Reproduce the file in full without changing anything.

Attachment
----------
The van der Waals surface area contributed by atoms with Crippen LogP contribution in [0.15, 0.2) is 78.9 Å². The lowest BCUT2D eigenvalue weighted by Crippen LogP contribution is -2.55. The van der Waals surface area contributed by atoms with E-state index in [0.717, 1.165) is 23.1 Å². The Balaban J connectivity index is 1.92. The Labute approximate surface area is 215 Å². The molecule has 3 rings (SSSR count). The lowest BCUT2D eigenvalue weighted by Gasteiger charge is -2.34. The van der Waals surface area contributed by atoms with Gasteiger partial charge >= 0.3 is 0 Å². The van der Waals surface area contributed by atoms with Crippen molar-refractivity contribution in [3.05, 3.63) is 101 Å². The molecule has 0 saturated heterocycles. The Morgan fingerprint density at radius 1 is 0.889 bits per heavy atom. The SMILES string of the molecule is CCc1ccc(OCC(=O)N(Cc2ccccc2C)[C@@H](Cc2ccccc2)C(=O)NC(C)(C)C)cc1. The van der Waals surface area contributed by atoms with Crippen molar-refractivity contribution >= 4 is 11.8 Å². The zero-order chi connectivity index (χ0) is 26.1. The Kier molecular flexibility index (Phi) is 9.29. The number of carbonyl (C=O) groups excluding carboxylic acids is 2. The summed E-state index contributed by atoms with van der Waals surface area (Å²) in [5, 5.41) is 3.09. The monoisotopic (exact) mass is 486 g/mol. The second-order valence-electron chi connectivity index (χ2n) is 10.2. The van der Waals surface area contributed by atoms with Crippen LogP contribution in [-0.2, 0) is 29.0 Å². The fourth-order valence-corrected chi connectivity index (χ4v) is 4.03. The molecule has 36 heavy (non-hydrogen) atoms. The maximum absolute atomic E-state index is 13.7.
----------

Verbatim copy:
The van der Waals surface area contributed by atoms with Crippen LogP contribution in [0.15, 0.2) is 78.9 Å². The lowest BCUT2D eigenvalue weighted by Crippen LogP contribution is -2.55. The van der Waals surface area contributed by atoms with E-state index in [0.717, 1.165) is 23.1 Å². The Balaban J connectivity index is 1.92. The Labute approximate surface area is 215 Å². The molecule has 3 rings (SSSR count). The lowest BCUT2D eigenvalue weighted by Gasteiger charge is -2.34. The van der Waals surface area contributed by atoms with Gasteiger partial charge >= 0.3 is 0 Å². The van der Waals surface area contributed by atoms with Crippen molar-refractivity contribution in [3.05, 3.63) is 101 Å². The molecule has 0 saturated heterocycles. The Morgan fingerprint density at radius 1 is 0.889 bits per heavy atom. The SMILES string of the molecule is CCc1ccc(OCC(=O)N(Cc2ccccc2C)[C@@H](Cc2ccccc2)C(=O)NC(C)(C)C)cc1. The van der Waals surface area contributed by atoms with Crippen molar-refractivity contribution >= 4 is 11.8 Å². The zero-order chi connectivity index (χ0) is 26.1. The Kier molecular flexibility index (Phi) is 9.29. The number of carbonyl (C=O) groups excluding carboxylic acids is 2. The summed E-state index contributed by atoms with van der Waals surface area (Å²) in [5, 5.41) is 3.09. The monoisotopic (exact) mass is 486 g/mol. The second-order valence-electron chi connectivity index (χ2n) is 10.2. The van der Waals surface area contributed by atoms with Crippen LogP contribution in [-0.2, 0) is 29.0 Å². The fourth-order valence-corrected chi connectivity index (χ4v) is 4.03. The molecule has 36 heavy (non-hydrogen) atoms. The maximum absolute atomic E-state index is 13.7.